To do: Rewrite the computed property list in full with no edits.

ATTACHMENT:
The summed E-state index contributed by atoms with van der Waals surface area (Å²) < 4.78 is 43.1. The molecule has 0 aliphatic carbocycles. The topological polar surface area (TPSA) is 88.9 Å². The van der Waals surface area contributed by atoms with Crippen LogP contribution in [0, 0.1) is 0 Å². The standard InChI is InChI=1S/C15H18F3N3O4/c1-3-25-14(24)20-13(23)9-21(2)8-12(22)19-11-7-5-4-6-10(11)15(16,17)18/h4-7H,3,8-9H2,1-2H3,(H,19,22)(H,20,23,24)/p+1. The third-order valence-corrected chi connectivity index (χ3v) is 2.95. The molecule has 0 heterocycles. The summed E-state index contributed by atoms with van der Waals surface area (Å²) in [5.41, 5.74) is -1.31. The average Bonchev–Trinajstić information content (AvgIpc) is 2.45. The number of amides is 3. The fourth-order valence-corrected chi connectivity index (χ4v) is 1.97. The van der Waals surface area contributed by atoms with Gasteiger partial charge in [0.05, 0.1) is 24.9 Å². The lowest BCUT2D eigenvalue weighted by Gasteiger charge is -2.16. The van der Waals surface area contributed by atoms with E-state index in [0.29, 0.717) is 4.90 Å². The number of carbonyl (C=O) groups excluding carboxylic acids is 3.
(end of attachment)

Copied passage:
The summed E-state index contributed by atoms with van der Waals surface area (Å²) < 4.78 is 43.1. The molecule has 0 aliphatic carbocycles. The topological polar surface area (TPSA) is 88.9 Å². The van der Waals surface area contributed by atoms with Crippen LogP contribution in [0, 0.1) is 0 Å². The standard InChI is InChI=1S/C15H18F3N3O4/c1-3-25-14(24)20-13(23)9-21(2)8-12(22)19-11-7-5-4-6-10(11)15(16,17)18/h4-7H,3,8-9H2,1-2H3,(H,19,22)(H,20,23,24)/p+1. The third-order valence-corrected chi connectivity index (χ3v) is 2.95. The molecule has 0 heterocycles. The summed E-state index contributed by atoms with van der Waals surface area (Å²) in [5.41, 5.74) is -1.31. The average Bonchev–Trinajstić information content (AvgIpc) is 2.45. The number of amides is 3. The fourth-order valence-corrected chi connectivity index (χ4v) is 1.97. The van der Waals surface area contributed by atoms with Gasteiger partial charge in [0.05, 0.1) is 24.9 Å². The lowest BCUT2D eigenvalue weighted by Gasteiger charge is -2.16. The van der Waals surface area contributed by atoms with E-state index in [0.29, 0.717) is 4.90 Å². The number of carbonyl (C=O) groups excluding carboxylic acids is 3.